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5 Leader-driven Behaviors of Deliberately Innovative Organizations
Diana Palmieri Senior Consultant, Digital & Analytics | March 15, 2021
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Leaders have the unique responsibility to create innovative working conditions for rest of the organization. Their behavior shape the culture that guides employee and customer interactions, ultimately creating (or destroying) value for their organization.

Culture matters, and the actions employees’ exhibit are just as important as the bottom-line results they help to achieve.

Innovative organizations socialize an acceptance for informed risk-taking.

As organizations consider how to cultivate innovation internally, they must first define what true innovation is and which behaviors must be practiced to make it a reality. Innovation is more than just thinking creatively. It is the series of events that turn a sparked idea into implemented reality. ​Ultimately, innovation is the ability to consider alternative possibilities, seek fresh perspectives, and divergently question the current state to achieve something new or enhanced, that creates value.

Across industries, there are key traits that deliberately innovative organizations have in common—all of which can be driven by leadership. We summarize five of these traits below:

  1. Give employees the time and space to be creative

    Just like in our personal lives, if something matters to us, we find a way to carve out time to devote to it. Organizations that value innovation must provide employees the time, space, and resources to be creative. This can be as simple as providing dedicated slack time or investing in training or stretch assignments to create employee growth opportunities. Enabling these practices will help employees feel that it is part of their job to solve problems, even if they do not sit in a formal innovation department.

  2. Expectations for fail-forward risk-taking are clear

    Innovative organizations encourage an acceptance for informed risk-taking. They set informal guard rails so employees know when this behavior is most appropriate – such as small scale projects, pilots, and everyday process improvements. Leaders can incorporate risk-taking into their feedback conversations by discussing how employees achieved results and when they looked for new ways of doing things – even if they were not successful. Leaders should communicate that elements of basic creativity such as observing, thinking, and making connections is part of every employee’s job.

  3. Encourage employees to make connections beyond their daily work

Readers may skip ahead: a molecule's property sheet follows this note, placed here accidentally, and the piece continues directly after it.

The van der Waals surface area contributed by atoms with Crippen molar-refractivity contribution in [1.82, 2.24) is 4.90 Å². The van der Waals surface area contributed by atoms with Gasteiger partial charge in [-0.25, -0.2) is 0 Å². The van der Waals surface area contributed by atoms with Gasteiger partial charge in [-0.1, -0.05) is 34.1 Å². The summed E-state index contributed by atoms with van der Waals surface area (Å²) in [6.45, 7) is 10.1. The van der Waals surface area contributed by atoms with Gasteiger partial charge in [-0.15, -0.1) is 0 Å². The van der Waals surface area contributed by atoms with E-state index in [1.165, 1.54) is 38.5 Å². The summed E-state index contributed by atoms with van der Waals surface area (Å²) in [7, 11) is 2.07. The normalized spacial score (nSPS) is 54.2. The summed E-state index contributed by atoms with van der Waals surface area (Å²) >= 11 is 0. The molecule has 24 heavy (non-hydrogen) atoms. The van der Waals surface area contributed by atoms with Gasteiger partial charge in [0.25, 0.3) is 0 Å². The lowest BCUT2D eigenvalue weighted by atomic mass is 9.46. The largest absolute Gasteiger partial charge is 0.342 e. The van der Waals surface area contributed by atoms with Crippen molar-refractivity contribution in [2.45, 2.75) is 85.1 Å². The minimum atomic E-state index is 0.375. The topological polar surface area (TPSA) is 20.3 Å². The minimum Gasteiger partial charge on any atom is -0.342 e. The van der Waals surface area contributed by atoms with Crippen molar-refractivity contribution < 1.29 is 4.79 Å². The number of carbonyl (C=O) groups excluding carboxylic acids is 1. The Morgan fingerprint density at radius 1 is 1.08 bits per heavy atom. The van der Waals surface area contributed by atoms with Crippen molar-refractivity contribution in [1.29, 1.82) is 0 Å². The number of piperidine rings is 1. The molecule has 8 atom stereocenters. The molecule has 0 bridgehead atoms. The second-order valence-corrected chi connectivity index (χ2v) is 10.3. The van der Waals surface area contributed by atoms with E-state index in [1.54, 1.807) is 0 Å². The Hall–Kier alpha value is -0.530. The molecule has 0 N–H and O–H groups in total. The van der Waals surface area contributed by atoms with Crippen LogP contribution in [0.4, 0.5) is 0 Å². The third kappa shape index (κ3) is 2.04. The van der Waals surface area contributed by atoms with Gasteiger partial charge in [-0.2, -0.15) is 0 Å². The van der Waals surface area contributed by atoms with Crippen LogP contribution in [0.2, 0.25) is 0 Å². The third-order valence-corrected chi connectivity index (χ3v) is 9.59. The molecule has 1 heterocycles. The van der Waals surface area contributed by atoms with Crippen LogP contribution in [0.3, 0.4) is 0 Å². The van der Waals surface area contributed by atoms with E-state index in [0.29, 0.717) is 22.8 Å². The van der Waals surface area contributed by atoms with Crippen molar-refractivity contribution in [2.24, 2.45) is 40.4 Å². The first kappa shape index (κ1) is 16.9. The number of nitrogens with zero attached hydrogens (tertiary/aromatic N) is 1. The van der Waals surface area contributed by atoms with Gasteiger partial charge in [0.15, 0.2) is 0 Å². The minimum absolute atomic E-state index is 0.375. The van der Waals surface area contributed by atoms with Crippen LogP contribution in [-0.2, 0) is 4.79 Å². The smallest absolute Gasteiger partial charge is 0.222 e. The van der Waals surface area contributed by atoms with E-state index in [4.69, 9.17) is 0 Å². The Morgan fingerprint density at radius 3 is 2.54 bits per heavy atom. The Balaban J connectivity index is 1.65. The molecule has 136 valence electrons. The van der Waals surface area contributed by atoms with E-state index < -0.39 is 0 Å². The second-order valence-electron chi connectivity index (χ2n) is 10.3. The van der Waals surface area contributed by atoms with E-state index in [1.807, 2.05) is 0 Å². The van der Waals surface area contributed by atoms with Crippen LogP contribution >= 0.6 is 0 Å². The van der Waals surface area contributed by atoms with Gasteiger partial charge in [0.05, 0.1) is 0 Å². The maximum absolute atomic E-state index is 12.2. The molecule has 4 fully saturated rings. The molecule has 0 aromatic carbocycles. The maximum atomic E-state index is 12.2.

Employees who see beyond their day-to-day work and have insight into the broader goals of the organization are more likely to be engaged in their work and more inclined to innovate. By getting employees excited and helping them tangibly see how their work impacts other departments, customer interactions, and organizational goals, they are also receiving more perspective and a sense that their work matters.

  4. Celebrate successes and dedicate time to analyze the lessons learnt

    Failure can be valuable in that it enables reflection and the opportunity for future improvement. Organizations that focus on continuous improvement and set aside time to debrief failures are more likely to create psychological safety for employees. Leaders at such organizations never blame individuals (direct or implied) or “blacklist” them from future opportunities. In this way, they can stifle risk aversion while informing lessons for future innovation.

  5. Leadership walks the talk and leads by example

    Innovative organizations have leaders who deliberately mirror the goals of organizational behavior they want to elicit. Culture is not nebulous; culture emerges predictably through cause and effect relationships between behaviors and feedback. And it is not just about other people’s behaviors – it is about how leaders show up each day. The culmination of those behaviors and experiences witnessed by the rest of the organization ultimately drive the accepted norms. Employees who see their leaders productively question and be open to new possibilities are more likely to action those behaviors themselves. Cultures in which ideas are welcomed and employees feel that they will be supported for taking risks within reason—even if they fail—are more prone to being creative.

Raising innovation levels in an organization requires deliberate changes focused on leaders and culture. Demonstrating and rewarding the right behaviors will result in an environment where employees are encouraged to productively disrupt the current state and take fail-forward risks, without impacting productivity and performance.